Film, like any form of fiction, is make-belief but real location adds reality making it reachable for the audience. Set-jetting is nothing but a reflection of how we would believe anything we see, and how even buy everything we see. Who doesn’t want to follow in the footsteps of Tom Hanks and Shahrukh Khan? This is the more practical and real side of the money-making business.

The money spent on films is worth billions spent on advertising. Hence proven: we go where they tell us to go.

(Statistics quoted from the Ministry of Tourism New Zealand website, Ministry of Tourism UK and guardian.co.uk)



A city of love
Experiencing one of the most thriving industries of Bangkok
By Haroon Khalid

It was our last night at Bangkok and we were at the Patpong market, a Thai version of Anarkali in the centre of Heera Mandi. While the stalls were laid out in the middle of the road selling t-shirts and tops that are also available in the markets of Pakistan, there were strip clubs, bars and restaurants on the side. The Patpong market in Bangkok is one of the leading red light areas of the city, arguably the prostitution capital of the world.

The doors of the strip club were open and there were Thai women dancing on a stage with poles, wearing bikinis and lingerie. I had to accidentally glance into one of them before the pimp came rushing w0ith his drinks menu. “Come for one beer. Come for one beer. No charge for looking.” The fact that I was with my wife did not deter him from asking.

After having dinner at a restaurant next to this strip club we decided that we will complete this rite of passage of going to a strip club to consummate our trip to Thailand.

From the start we were an odd pair in a strip club, with our shopping bags around us and our arms across each other’s shoulder. A few strippers turned to look and after passing a brief smile looked away preferring to face the empty seats on the other side of the club. At a little distance from us sat another group of girls preparing for their turn on the poles.

Our waiter was a manly looking Thai woman who must have been in her sixties. To complete her look she was wearing a manly dress shirt along with a dress pant. Despite her intimidating tone and voice she was particularly sweet to us even though she knew that we weren’t the long-term customers type.

Behind the counter another woman who must have been in her forties smiled at us while she cleaned the glasses. She looked like someone who commanded respect. What was her exact position in the social hierarchy of this strip club which was really a brothel? Was she too once a prostitute?

And then entered the pimp from behind a curtain, wearing a black shirt and a black pant, his top shirt button opened, displaying his gold chains. He was on the phone and both of his fingers were also covered with gold. In the darkness of this strip club he wore sunglasses. He must have been in his late sixties but his hair was dyed jet-black.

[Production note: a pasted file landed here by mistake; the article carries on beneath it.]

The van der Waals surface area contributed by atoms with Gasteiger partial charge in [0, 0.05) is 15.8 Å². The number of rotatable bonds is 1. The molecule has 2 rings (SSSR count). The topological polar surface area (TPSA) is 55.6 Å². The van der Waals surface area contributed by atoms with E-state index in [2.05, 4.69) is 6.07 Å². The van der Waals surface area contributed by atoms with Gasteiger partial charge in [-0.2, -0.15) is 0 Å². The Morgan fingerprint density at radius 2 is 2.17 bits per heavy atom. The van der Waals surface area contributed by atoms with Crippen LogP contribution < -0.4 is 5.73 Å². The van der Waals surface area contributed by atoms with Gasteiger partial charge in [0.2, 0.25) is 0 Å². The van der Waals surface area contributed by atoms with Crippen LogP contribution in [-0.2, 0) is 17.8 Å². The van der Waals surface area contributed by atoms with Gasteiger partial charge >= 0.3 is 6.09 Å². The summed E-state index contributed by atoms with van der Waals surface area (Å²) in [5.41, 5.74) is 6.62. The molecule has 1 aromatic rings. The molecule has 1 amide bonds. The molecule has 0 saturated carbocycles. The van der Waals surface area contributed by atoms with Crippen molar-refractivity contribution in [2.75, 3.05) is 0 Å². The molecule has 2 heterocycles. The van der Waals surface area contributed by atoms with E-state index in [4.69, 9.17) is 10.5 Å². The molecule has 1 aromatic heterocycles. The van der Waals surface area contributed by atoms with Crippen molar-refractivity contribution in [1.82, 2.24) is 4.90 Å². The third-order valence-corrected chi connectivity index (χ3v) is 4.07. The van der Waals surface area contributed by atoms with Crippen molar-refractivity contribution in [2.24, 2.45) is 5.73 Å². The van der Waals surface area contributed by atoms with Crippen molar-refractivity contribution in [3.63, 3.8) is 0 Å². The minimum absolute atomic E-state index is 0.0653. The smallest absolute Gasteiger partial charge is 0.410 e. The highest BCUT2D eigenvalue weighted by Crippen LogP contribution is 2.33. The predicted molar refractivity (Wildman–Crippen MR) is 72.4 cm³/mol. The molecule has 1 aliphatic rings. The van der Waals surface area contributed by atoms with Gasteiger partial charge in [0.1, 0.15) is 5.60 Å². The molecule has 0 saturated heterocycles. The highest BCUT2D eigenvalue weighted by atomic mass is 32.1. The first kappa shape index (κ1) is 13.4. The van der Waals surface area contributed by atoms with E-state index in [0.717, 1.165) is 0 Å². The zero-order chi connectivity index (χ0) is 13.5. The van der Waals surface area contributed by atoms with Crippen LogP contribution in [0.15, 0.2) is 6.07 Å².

In Pakistan the pimps at Heera Mandi are usually on the lowest scale of social hierarchy even though according to the stereotype they are believed to keep the prostitutes there by force. It is the matron in fact, a former prostitute herself who is in-charge of the brothel and the household. This though is the dynamic of traditional brothels that were run in Heera Mandi. Now after the crackdown of Zia-ul-Haq brothels have scattered all over the city of Lahore giving birth to new sorts of relations and all sorts of people entering the business. The traditional business had its own ethics which apart from exploiting the women in the business, also provided them with other forms of security in the form of family and kinship.

Now the situation has changed. Exploitation has increased and at the head of these organisations are not matrons but criminal men who are believed to kidnap girls from rural areas.

In Thailand the current form of prostitution does not have historical links but is rather a product of recent historical and political events. During the Second World War when the Japanese soldiers took over Thailand they exacerbated the situation. The situation was worsened by the American soldiers using Thailand as a resting point during the Vietnam War.

Today it is supported by a million dollar sex tourist industry. American and European men throng to the South East Asia in the search of cheap disposable love that could be discarded at the end of the trip.

I spent a week in Thailand of which the first four days were spent at Koh Samui while the rest in Bangkok. Throughout my time there I noticed several old white men walking with a hand around the waist of a young Thai girl who was extracting money out of the love sick customer in the form of shopping. Some of these men were as old as late seventies while the girls barely out of their teenage years.

We were still to finish our solo drink at the club when an old white man entered with a young beautiful Thai girl dressed up a in a neat dress. She held shopping bags from branded shops in her hand. Their entrance changed the atmosphere of the club. Everyone turned towards the man like bees attracted towards honey. He seemed to bask in the attention he was getting while his girlfriend was happy to show her friends her shopping. He danced with them bought them drinks at their own bar and flirted with everyone. While he was in the club no other customer was important enough.

Just before we were about to leave a young white boy came and sat on a seat next to us. He was blushing and smiled at us. The manly waitress rushed towards him and gestured the girls sitting vacant nearby to sit with him. One of them sat on one side while another on the other. The young boy continued blushing but bought all of them drinks.

Haroon Khalid is the author of A White Trail (Westland Publishers, 2013).